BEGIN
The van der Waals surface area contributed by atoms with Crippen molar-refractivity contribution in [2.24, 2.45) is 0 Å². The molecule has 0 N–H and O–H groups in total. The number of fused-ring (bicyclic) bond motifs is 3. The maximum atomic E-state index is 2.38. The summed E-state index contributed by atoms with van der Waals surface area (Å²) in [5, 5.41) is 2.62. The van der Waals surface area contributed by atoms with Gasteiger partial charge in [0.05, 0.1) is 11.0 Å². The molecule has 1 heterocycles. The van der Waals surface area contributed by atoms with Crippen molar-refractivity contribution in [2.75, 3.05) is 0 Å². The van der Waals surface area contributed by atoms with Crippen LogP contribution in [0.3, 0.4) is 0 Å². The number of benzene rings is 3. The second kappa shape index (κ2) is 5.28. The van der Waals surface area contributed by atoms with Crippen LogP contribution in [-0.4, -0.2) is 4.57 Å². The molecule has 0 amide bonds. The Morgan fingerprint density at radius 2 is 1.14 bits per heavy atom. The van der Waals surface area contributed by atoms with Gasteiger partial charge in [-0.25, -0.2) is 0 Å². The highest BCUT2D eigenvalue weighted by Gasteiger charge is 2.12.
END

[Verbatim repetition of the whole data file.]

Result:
The van der Waals surface area contributed by atoms with Crippen molar-refractivity contribution in [2.24, 2.45) is 0 Å². The molecule has 0 N–H and O–H groups in total. The number of fused-ring (bicyclic) bond motifs is 3. The maximum atomic E-state index is 2.38. The summed E-state index contributed by atoms with van der Waals surface area (Å²) in [5, 5.41) is 2.62. The van der Waals surface area contributed by atoms with Gasteiger partial charge in [0.05, 0.1) is 11.0 Å². The molecule has 1 heterocycles. The van der Waals surface area contributed by atoms with Crippen molar-refractivity contribution in [2.75, 3.05) is 0 Å². The van der Waals surface area contributed by atoms with Crippen LogP contribution in [0.3, 0.4) is 0 Å². The number of benzene rings is 3. The second kappa shape index (κ2) is 5.28. The van der Waals surface area contributed by atoms with Crippen LogP contribution in [-0.4, -0.2) is 4.57 Å². The molecule has 0 amide bonds. The Morgan fingerprint density at radius 2 is 1.14 bits per heavy atom. The van der Waals surface area contributed by atoms with Gasteiger partial charge in [-0.25, -0.2) is 0 Å². The highest BCUT2D eigenvalue weighted by Gasteiger charge is 2.12.